Therefore, children with hearing impairments (> 30 dB) and children with autistic spectrum
disorders (ASD) were excluded from the present study. Moreover, to ensure that the group of
children had normal nonverbal capacities, the Raven’s Coloured Progressive Matrices (Raven,
1956) was administered. The average standard score of the group of children with SLI was
4.34 (M = 5.00, SD = 2.00), indicating a normal level of nonverbal intelligence. Furthermore,
the two groups of children did not differ in socioeconomic status (p = .186, range between 1
= no postsecondary education and 4 = completed university) and age (p = .183).
Materials
Predictor measures (Time 1: kindergarten).
Phonological awareness. Phonological awareness was measured, using the
Screeningsinstrument Beginnende Geletterdheid [Diagnostic Instrument for Emerging
Literacy] (Vloedgraven, Keuning, & Verhoeven, 2009). This test consisted of four tasks.
During the first three tasks (i.e., rhyming, blending, synthesis) three response alternatives
(both visually and auditory) were presented, followed by the auditory presentation of the
target word. The instructions for the subsequent part of each task differed. For rhyming,
the child had to select the picture (e.g., “bee,” “ball,” “monkey”) that rhymed with the target
word. (e.g., “What rhymes with wall?”) For blending, only the initial letter was heard and
the child had to click on the word (e.g., “doll,” “fire,” “lamb”) starting with the same initial
letter (e.g., “f for fox”). For synthesis, the child had to indicate which of the three pictures
corresponded with an orally presented letter-sound sequence (e.g., “r-o-s-e”). Finally, for
92
Impact of Specific Language Impairment on the development of basic arithmetic skills
receptive letter knowledge, four lowercase letters (i.e., graphemes) were visually presented
on a computer screen (e.g., “l,” “r,” “f,” “s”). The child heard a phoneme and had to click on the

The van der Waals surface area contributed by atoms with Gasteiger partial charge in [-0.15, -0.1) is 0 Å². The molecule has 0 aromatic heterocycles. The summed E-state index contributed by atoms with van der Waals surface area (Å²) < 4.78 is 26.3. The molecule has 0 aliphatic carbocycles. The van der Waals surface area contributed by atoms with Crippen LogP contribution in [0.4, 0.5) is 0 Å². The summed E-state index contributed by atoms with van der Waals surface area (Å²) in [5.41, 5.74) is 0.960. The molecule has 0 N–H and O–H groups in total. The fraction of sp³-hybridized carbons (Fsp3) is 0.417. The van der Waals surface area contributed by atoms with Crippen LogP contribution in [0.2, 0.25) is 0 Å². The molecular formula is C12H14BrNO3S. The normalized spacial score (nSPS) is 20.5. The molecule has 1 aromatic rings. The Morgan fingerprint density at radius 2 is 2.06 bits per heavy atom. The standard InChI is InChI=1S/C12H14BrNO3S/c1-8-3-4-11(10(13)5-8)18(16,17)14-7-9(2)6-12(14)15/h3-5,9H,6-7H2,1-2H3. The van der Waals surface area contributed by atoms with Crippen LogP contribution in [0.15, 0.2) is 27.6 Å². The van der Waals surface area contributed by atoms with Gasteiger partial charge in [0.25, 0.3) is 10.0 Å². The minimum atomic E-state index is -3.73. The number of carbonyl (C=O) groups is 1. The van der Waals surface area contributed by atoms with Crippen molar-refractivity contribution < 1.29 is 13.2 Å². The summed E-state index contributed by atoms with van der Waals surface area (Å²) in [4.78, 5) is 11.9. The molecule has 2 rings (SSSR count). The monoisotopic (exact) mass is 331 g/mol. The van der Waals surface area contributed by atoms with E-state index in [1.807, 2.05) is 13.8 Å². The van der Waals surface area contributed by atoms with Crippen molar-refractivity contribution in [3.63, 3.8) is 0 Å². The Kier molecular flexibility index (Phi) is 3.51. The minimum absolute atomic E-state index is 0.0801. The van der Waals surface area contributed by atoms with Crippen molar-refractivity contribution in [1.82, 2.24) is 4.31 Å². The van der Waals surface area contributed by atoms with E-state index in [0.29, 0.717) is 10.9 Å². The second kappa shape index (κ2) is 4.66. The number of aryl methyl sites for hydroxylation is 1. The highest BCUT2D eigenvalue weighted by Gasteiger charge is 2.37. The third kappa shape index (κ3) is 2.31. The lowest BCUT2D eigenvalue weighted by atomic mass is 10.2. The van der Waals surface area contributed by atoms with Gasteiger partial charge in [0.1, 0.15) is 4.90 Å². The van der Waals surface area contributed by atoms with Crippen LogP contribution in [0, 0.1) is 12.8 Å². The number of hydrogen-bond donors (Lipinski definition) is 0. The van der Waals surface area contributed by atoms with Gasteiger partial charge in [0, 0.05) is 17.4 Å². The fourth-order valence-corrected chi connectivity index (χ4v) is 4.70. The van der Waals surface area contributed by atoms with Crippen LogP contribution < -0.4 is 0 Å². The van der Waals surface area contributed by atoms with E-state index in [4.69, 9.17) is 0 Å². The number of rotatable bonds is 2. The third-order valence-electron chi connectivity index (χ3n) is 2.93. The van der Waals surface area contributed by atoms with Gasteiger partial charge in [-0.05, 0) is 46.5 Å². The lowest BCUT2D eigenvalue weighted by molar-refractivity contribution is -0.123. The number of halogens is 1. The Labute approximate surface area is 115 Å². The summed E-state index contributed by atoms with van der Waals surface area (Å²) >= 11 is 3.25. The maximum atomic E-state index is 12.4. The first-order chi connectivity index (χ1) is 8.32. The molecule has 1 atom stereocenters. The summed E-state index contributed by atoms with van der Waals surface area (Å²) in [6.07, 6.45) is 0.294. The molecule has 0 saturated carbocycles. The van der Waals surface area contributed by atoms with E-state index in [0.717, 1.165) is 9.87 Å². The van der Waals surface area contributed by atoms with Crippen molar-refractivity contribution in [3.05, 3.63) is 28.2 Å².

corresponding grapheme (e.g., “l for lips”). The number of correct answers was the score on
each task. Each task had a good reliability (Chronbach’s alpha > .81).
Naming speed. The subtest Rapid naming: Plaatjes [Rapid Naming: Pictures] from
the ESM toets [Test for Children With Specific Language Impairment] (Verhoeven, 2005)
was used to assess naming speed. Pictures were used, instead of numbers or letters to
prevent interaction with the linguistic and basic arithmetic tasks. In this task, five columns
comprising 120 items were presented to the subject. All items consisted of five high frequent
randomly presented words: schoen [shoe], eend [duck], bril [glasses], huis [house], and kam
[comb]. After practicing ten items, the task of the child was to name as many pictures as
possible within a minute. The correctly named pictures were counted. This task had an
excellent reliability (Cronbach’s alpha = .95; Verhoeven, 2005).
Grammatical ability. Grammatical ability was measured using three grammar tasks
from the Taaltoets Alle Kinderen [Language Test for All Children] (Verhoeven & Vermeer,
1993). On each task, three pictures were presented to the child, followed by the auditory
presentation of a target sentence. The task of the child was to select the correct picture that
corresponded with the target sentence. Each task assessed a different skill of grammatical